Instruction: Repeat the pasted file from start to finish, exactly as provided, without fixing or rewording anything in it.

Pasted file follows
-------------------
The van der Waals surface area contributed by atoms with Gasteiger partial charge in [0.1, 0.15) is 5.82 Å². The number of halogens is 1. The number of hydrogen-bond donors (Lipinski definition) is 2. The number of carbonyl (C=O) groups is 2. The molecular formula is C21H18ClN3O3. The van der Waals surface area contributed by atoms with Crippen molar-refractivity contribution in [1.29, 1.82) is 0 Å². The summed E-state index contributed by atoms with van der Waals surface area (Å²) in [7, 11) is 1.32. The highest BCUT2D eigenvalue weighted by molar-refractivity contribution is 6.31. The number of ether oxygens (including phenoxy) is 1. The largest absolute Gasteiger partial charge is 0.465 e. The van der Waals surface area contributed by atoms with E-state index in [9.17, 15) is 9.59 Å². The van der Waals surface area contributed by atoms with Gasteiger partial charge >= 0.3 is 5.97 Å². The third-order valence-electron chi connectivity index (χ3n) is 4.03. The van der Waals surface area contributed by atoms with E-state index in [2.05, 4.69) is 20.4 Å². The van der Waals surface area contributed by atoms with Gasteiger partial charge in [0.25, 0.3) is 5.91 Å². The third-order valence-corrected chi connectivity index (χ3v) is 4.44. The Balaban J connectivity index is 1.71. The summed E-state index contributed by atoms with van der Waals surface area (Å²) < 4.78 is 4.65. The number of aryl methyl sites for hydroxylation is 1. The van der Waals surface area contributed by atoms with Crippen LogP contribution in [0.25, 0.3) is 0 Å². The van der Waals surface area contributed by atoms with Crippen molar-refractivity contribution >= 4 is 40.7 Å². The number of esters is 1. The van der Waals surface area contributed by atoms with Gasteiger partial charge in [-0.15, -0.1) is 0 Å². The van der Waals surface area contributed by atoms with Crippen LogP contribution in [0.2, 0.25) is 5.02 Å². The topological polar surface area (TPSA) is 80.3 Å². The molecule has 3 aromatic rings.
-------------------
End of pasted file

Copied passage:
The van der Waals surface area contributed by atoms with Gasteiger partial charge in [0.1, 0.15) is 5.82 Å². The number of halogens is 1. The number of hydrogen-bond donors (Lipinski definition) is 2. The number of carbonyl (C=O) groups is 2. The molecular formula is C21H18ClN3O3. The van der Waals surface area contributed by atoms with Crippen molar-refractivity contribution in [1.29, 1.82) is 0 Å². The summed E-state index contributed by atoms with van der Waals surface area (Å²) in [7, 11) is 1.32. The highest BCUT2D eigenvalue weighted by molar-refractivity contribution is 6.31. The number of ether oxygens (including phenoxy) is 1. The largest absolute Gasteiger partial charge is 0.465 e. The van der Waals surface area contributed by atoms with E-state index in [9.17, 15) is 9.59 Å². The van der Waals surface area contributed by atoms with Gasteiger partial charge >= 0.3 is 5.97 Å². The third-order valence-electron chi connectivity index (χ3n) is 4.03. The van der Waals surface area contributed by atoms with E-state index in [2.05, 4.69) is 20.4 Å². The van der Waals surface area contributed by atoms with Gasteiger partial charge in [0.25, 0.3) is 5.91 Å². The third-order valence-corrected chi connectivity index (χ3v) is 4.44. The Balaban J connectivity index is 1.71. The summed E-state index contributed by atoms with van der Waals surface area (Å²) < 4.78 is 4.65. The number of aryl methyl sites for hydroxylation is 1. The van der Waals surface area contributed by atoms with Crippen LogP contribution in [0.25, 0.3) is 0 Å². The van der Waals surface area contributed by atoms with Crippen molar-refractivity contribution >= 4 is 40.7 Å². The number of esters is 1. The van der Waals surface area contributed by atoms with Gasteiger partial charge in [-0.15, -0.1) is 0 Å². The van der Waals surface area contributed by atoms with Crippen LogP contribution in [0.2, 0.25) is 5.02 Å². The topological polar surface area (TPSA) is 80.3 Å². The molecule has 3 aromatic rings.